How to Play Co-Op on "Jet Force Gemini"

by Mitch Reid ; Updated September 22, 2017

In “Jet Force Gemini” for the Nintendo 64, it’s your job to defeat Mizar, a giant insect with dreams of galactic domination. However, you don’t have to take on this task by yourself. The game features a two-player cooperative mode in which a second player assumes the role of Floyd, an armed and airborne robot. To access this two-player mode, you must retrieve Floyd’s missing parts on Tawfret.

Choose Tawfret from the game’s map screen.

Navigate through the stage until you find a courtyard that is free of enemy drones.

Climb onto one of the several stone structures that litter the area.

Jump from structure to structure until you find a robot’s head on a wooden post.

Talk to the head. He is Floyd, a robot that is willing to aid you in your quest if you collect his three missing pieces.

Leave the structure and walk over to the building with a circular window.

Climb onto the stone walkway that is to the left of the large building.

Pick up the first robot component, which is in plain sight atop the walkway.

Climb onto the top of the building.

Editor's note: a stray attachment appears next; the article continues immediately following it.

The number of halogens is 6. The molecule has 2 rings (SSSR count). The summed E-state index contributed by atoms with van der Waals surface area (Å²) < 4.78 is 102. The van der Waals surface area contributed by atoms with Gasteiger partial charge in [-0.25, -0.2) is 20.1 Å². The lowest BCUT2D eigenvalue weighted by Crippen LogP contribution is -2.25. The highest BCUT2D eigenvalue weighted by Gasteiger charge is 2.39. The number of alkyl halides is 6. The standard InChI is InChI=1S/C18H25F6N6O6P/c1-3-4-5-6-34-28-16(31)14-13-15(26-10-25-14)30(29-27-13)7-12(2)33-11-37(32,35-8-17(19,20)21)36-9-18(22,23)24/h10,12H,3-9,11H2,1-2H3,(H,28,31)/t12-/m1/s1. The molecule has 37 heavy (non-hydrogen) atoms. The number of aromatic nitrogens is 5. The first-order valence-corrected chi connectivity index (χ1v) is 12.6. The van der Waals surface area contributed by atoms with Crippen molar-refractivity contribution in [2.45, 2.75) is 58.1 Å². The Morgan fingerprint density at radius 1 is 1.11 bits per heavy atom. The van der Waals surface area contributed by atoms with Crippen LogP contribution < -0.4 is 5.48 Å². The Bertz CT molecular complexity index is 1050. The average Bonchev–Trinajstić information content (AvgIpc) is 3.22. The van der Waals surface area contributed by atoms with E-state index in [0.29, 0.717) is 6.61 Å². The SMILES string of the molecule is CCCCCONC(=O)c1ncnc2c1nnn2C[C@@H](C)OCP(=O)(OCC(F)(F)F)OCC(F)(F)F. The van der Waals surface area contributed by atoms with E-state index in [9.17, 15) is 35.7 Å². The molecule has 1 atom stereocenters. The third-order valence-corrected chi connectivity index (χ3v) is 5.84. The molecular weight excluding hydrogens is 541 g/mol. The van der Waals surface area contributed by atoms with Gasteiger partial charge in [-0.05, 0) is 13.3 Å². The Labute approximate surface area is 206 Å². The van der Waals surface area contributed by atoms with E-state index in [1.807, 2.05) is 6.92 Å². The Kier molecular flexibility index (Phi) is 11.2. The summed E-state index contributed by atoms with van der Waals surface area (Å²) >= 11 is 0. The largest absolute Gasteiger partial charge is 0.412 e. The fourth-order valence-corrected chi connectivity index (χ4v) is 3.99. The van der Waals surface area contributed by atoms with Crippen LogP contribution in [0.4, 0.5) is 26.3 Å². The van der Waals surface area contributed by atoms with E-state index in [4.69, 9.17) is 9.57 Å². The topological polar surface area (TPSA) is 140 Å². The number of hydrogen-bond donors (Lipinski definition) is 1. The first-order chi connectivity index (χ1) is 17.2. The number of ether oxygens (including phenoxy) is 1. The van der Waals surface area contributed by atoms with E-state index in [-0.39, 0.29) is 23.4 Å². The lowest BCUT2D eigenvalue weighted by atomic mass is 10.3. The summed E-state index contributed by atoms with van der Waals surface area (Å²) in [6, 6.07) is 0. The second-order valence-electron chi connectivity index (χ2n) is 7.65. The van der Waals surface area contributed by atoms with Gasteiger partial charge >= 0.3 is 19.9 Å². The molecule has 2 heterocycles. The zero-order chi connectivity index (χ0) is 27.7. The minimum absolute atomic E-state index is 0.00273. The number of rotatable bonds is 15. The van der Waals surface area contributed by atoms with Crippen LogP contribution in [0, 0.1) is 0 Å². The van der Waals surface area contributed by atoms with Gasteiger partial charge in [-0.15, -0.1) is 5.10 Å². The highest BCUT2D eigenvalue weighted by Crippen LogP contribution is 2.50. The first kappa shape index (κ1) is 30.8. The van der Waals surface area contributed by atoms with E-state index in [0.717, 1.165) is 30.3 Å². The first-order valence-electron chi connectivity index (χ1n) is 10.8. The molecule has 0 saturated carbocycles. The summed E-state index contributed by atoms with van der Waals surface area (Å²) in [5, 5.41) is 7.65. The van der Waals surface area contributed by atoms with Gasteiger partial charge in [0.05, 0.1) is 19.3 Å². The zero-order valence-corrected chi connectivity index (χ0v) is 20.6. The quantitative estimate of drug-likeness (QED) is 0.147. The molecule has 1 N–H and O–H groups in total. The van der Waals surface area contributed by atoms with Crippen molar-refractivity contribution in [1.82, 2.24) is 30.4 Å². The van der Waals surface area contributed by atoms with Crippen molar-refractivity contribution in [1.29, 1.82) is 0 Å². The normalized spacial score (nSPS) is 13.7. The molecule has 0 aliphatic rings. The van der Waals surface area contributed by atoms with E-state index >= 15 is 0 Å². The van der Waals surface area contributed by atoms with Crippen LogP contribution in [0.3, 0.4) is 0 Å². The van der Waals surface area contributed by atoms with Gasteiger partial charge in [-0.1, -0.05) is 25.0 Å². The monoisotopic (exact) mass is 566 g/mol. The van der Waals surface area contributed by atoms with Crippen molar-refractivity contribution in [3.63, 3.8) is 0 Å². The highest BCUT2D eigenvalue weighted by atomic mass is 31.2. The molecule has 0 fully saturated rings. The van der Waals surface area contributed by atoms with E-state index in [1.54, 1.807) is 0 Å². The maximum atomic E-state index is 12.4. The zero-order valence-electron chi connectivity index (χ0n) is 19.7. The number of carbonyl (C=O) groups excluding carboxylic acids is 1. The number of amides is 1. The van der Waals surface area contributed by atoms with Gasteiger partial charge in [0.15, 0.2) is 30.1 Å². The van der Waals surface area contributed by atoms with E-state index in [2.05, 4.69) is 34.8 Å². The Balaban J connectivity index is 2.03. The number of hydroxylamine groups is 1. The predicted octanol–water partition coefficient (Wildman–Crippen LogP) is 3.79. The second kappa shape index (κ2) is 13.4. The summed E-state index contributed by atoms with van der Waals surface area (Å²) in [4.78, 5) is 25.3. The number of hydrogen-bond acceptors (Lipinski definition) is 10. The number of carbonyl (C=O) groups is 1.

Jump into the fireplace. You will land in an underground tunnel.

Follow the passageway until you find another robot component.

Exit the tunnel and return to the courtyard.

Locate the wide door behind one of the stone structures.

Destroy the door with an explosive. Keep your distance because the debris from the explosion can damage you.

Go inside the entrance and walk through the underground tunnel.

Pick up the robot component at the end of the tunnel.

Exit the tunnel and return to the courtyard.

Return to Floyd’s post. Talk to the robot to return his pieces. A second player can now control Floyd, who follows the main character around the map.

About the Author

Mitch Reid has been a writer since 2006. He holds a fine arts degree in creative writing, but has a persistent interest in social psychology. He loves train travel, writing fiction, and leaping out of planes. His written work has appeared on sites such as Synonym.com and GlobalPost, and he has served as an editor for ebook publisher Crescent Moon Press, as well as academic literary journals.